The Student News Site of Grand Valley State University

Grand Valley Lanthorn

The Student News Site of Grand Valley State University

Grand Valley Lanthorn

The Student News Site of Grand Valley State University

Grand Valley Lanthorn

Local performing arts venue facing closure

GVL/ Annabelle Robinson

The Division Avenue Arts Collective (DAAC) is a non-profit located in Grand Rapids that has provided local artists an outlet to showcase their talents for the past twenty years. However, recent challenges may prevent the organization from staying open. 

The DAAC is a volunteer-run music venue, art gallery and “creative incubator” for people of all ages to showcase their talents. The space caters to artists who are just beginning their creative journey, the DAAC has served as a safe space for people to express themselves. 

On Sept. 1, the DAAC issued a statement about its current operation model and volunteer needs that would allow the venue to keep its doors open. 

“The DAAC will stop existing if we can’t find a better way forward,” the open letter said to the community. 

The DAAC held a public meeting on Sept. 17 to address the statement, where they put out a call to action within the community. The meeting also discussed the needs of the DAAC in order to keep their facility from closing down.

Lorenzo Aguayo, one of the core committee volunteers of the DAAC, helps with fundraising and grants for the non-profit. Aguayo helped promote the DAAC’s call to action and said people are signing up to volunteer as a response. Aguayo said even with this engagement, DAAC needs more help.  

“I’m hopeful for everything here,” Aguayo said. “Everything’s not perfect yet, but the community answered our call and we’re very appreciative (of) that.”

The DAAC’s primary need is volunteers, as the venue is a non-profit organization. For all of those involved, Aguayo describes the work they do as a “passion project” that exists alongside their full-time careers. The DAAC encourages the community to come out and volunteer alongside them to help make local artists’ goals come to life.  

“We can make your dreams a reality,” Aguayo said. “(However), it takes a high level of commitment and time to do that.”    

The DAAC often serves as a performer’s first show or an artist’s first gallery. If the venue were to close, the Grand Rapids community would lose one of its only free, all-ages creative spaces.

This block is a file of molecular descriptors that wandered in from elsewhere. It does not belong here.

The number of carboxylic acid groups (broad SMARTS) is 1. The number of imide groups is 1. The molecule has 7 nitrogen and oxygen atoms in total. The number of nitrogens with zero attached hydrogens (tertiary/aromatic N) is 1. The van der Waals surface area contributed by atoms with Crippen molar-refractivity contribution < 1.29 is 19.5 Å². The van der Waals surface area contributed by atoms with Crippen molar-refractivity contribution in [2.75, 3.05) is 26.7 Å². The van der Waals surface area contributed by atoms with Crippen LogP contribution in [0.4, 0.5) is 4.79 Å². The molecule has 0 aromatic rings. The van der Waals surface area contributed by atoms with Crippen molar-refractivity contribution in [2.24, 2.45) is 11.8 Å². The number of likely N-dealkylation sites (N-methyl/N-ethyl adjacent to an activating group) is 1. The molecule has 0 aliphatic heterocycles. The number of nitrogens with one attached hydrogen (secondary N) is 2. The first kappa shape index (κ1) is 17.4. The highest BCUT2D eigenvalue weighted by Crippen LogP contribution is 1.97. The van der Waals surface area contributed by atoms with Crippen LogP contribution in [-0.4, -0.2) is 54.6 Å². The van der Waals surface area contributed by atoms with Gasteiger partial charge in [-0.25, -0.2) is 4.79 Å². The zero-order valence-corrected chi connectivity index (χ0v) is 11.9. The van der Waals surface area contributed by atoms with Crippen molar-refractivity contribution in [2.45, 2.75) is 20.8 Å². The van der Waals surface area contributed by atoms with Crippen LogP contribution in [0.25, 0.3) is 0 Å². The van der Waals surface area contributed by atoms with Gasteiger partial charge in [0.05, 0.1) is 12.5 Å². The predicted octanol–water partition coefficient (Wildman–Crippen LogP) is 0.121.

“I cannot recommend the DAAC enough,” said Anthony Erlandson, a student and aspiring musician at Grand Valley State University. “They’ve truly been one of the best resources I could ever have as a small artist.”

Aguayo said the DAAC would love to see GVSU students involved in the organization through performances, showcases or volunteer positions. He said there is something for everyone.

“I see a great opportunity for students,” Aguayo said. “I don’t think we should ignore that (the opportunity) at all.” 

Aguayo is looking forward to working with Whale Radio, GVSU’s student-run radio station, which will be holding a benefit show for the DAAC on Dec. 2. The benefit show will host the radio station’s programming, a live performance from Erlandson and more. All of the money raised will go directly towards the DAAC. More information will be announced closer to the event day.

Aguayo said the show will provide GVSU students the chance to play music in a different venue and that he is excited about the partnership. 

Erlandson, also the promotions director of Whale Radio, agrees. They said the benefit show will give students a place to show their creativity while helping out the venue. 

“I’m super excited for the show because I really want to give back to them (the DAAC), and I’m also looking forward to performing (alongside) other students,” Erlandson said.

The DAAC continues to encourage students and community members to volunteer in order to save the venue and keep opportunities open for musicians and artists who want to get involved. 

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